He has also relished filming at the castle, saying the ambience has helped him to get into character, since the Chteau de Pierrefonds is a place where the air hums with history. "So much has happened here," he reflects. "For instance, there are bulletholes in the wall where the Nazis allegedly executed members of the Resistance."
In addition, Wilson clearly enjoys being in the company of the vibrant young Merlin cast, led by Colin Morgan (Merlin), Bradley James (Prince Arthur), Angel Coulby (Gwen) and Katie McGrath (Morgana). "They tell me I'm always looking for acting tips from the youngsters," he smiles. "I try to keep up, but they're far too confident for my liking."
He says filming Merlin "has been a very bonding experience. Because we're all away from home together, we tend to hang on to each other". The cast all bonded over a table-tennis tournament during the lunch breaks. They also came together over the shared aim of trying to avoid a particularly tenacious band of young groupies – a quartet of German girls who turned up on set every single day, come rain or shine. Richard has obviously really revelled in his young colleagues' sometimes mischievous company. "I'd love to tell you there were lots of people throwing hissy fits, but there weren't. Everyone got on really well."
On screen, he is close to the younger actors, too. In the show, noted for its exceptional use of state-of-the-art special effects ("You want a giant dragon, sir? Coming right up!"), Gaius mentors Merlin, while also ensuring that his young protg's magical powers are kept hidden from the ruthless King Uther (Anthony Head), who has banned sorcery in his kingdom. According to Wilson, "there is almost a father-son relationship between Gaius and Merlin. Gaius is constantly trying to keep the young wizard in check and to keep his magic secret. But there are still times when Gaius has to say, 'You've got to use magic here'." At one point, Gauis is imperilled by Aredian, the scary witchfinder played by the aforementioned Dance. "Aredian fabricates evidence of using witchcraft against Gaius. He condemns him to be burned at the stake with gay abandon. It's really good storytelling."
Merlin has struck a chord right around the world – the series has been sold to 180 countries. The Camelot myth has a timeless appeal because any audience can find in it echoes of its own era. "Look at Uther," observes Wilson, who remains a Labour supporter, despite vocal opposition to the Iraq war. "His regime is pretty bloodthirsty in terms of rooting out dissent. He's a cruel monster. Are there parallels with repressive regimes today? Of course! There are so many tyrants ruling these days. Take your pick."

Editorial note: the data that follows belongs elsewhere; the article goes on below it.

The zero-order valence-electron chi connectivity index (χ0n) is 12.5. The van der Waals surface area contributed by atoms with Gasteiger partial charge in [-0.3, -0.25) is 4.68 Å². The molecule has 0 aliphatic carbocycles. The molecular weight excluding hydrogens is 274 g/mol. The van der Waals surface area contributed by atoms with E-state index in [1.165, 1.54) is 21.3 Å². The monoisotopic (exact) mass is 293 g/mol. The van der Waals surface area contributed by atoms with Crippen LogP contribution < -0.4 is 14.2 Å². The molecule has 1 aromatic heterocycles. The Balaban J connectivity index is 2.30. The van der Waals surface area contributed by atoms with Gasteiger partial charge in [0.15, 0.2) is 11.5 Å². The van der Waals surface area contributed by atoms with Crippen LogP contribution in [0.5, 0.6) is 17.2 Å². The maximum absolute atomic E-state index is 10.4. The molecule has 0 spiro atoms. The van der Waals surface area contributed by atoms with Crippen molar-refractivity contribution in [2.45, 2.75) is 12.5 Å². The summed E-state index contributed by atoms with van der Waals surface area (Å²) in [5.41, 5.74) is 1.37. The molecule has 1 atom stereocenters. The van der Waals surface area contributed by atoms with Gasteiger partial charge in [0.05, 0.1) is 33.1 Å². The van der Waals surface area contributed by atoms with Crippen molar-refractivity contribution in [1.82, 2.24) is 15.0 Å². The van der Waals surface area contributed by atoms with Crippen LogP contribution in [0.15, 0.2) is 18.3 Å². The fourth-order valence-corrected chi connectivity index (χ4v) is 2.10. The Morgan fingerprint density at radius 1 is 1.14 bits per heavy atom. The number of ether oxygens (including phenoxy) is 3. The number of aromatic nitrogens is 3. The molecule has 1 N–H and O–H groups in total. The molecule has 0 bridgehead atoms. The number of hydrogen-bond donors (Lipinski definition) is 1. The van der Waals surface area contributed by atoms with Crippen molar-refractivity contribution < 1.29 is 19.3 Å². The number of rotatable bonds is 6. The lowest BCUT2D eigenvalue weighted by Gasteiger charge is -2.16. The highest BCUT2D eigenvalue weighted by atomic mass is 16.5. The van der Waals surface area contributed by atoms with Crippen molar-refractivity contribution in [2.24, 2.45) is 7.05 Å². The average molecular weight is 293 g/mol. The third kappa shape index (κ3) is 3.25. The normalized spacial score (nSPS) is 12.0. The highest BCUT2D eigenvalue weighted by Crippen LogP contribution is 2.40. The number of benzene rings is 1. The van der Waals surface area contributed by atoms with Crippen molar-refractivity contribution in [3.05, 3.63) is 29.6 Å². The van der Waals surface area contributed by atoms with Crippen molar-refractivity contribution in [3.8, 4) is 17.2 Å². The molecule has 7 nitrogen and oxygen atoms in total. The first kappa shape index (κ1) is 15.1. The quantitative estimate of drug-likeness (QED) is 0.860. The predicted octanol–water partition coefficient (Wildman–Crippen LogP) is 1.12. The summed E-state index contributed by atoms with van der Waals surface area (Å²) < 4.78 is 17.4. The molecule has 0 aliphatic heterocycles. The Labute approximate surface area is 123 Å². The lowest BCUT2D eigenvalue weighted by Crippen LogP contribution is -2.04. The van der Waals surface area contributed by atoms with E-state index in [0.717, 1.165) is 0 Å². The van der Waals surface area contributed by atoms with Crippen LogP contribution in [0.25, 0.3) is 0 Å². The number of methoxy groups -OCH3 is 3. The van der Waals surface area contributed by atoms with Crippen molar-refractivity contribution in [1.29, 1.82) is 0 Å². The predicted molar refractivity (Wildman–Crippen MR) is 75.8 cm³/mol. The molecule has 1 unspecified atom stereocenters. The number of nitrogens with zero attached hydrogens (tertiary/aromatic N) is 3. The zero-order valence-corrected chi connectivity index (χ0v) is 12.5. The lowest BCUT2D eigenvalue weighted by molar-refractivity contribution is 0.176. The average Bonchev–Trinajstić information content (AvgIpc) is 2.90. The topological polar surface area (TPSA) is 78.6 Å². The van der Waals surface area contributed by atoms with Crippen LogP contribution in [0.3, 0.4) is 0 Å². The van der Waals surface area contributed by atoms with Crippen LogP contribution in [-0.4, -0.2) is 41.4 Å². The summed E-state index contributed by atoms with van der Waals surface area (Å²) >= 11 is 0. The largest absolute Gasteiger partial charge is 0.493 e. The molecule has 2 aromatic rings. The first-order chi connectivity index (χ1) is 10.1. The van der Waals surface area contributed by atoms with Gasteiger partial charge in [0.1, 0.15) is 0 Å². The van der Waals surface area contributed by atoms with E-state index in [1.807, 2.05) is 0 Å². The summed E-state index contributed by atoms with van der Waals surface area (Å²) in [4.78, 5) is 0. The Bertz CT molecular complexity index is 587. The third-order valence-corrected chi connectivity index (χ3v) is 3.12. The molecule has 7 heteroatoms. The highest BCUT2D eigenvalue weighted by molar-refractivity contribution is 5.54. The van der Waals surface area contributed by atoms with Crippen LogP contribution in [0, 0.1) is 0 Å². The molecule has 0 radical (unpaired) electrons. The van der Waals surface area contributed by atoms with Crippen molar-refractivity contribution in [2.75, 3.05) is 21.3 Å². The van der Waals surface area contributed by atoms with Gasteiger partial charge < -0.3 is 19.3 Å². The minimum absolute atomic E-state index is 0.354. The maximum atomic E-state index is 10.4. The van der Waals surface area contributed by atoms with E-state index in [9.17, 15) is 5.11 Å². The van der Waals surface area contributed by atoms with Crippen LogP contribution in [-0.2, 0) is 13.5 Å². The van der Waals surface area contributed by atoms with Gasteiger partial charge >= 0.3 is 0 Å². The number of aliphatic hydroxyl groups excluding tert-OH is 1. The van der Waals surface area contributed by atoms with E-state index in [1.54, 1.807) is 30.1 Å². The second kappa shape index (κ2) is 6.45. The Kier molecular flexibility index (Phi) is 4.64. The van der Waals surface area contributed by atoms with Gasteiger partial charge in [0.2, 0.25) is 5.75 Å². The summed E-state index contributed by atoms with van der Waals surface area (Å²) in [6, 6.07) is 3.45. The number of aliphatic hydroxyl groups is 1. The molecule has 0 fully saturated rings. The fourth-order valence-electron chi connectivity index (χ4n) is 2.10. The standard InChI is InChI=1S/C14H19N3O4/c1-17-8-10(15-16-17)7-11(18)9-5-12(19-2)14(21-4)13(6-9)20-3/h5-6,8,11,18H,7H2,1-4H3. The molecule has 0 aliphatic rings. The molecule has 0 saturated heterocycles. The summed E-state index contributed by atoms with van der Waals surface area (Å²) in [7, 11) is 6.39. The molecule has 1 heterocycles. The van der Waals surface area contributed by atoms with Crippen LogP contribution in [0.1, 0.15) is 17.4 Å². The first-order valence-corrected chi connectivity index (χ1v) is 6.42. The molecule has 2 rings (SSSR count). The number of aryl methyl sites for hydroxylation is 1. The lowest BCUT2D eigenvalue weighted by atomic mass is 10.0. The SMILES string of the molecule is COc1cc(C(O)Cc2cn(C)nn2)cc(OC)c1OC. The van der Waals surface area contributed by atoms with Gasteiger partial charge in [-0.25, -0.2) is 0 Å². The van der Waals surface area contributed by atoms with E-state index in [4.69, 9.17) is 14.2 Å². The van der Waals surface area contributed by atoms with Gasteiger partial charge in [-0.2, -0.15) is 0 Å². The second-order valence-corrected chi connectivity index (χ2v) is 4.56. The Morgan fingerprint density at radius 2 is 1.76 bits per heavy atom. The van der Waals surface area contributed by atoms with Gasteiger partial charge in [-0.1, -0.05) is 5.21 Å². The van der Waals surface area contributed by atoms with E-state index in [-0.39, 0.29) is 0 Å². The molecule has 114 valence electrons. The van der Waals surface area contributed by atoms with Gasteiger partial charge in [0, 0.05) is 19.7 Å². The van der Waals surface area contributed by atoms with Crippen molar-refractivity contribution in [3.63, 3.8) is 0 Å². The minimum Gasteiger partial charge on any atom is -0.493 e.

In addition to his work on the series, Wilson is fulfilling a lifelong dream of playing Malvolio, in Gregory Doran's RSC production of Twelfth Night. After an acclaimed run in Stratford, it is transferring to the West End next month. He has received rave reviews, including one that said: "Richard Wilson's majestic Malvolio, like a long-retired sergeant major still dreaming of promotion, and self-admiring to the point of idol worship. This is a masterclass performance, irresistible and manifold like its author."
Wilson explains: "Malvolio was the role I was told by everyone I should play. I don't take that as a compliment – Malvolio is a grumpy old sod. Brilliant casting," he adds with a laugh. "It's like when David Renwick (the creator of One Foot in the Grave] said he wrote the part of Victor with me in mind – it's a double-edged sword."
Our hour together has flown by, but before he departs to don Gaius's floppy white wig and stately robes, I ask how he copes with fans who constantly approach him in the street. I recall that during a previous interview a passing man spotted Wilson and said to his young child: "Look, there's Victor." With commendable equanimity, the actor patiently replied: "I'm afraid Victor's dead."
"I'm quite pragmatic about the fans now," he reflects. "It's only when people persist that it annoys me. Still, I try to put them off jokingly and never lose my rag. Once I walked away from someone asking for an autograph because I was in a real rush. That's the only time it's happened. I learned from Leslie Crowther when I worked with him on My Good Woman; he would never walk off when someone was wanting an autograph. He was my trainer in that regard.
"Still, we actors have it easy compared to footballers or Formula 1 drivers. They get so many requests for an autograph, they end writing something totally illegible. I wouldn't have their lives for anything!"
The second series of Merlin is released on DVD by 2Entertain today. Merlin continues on BBC1 this Saturday.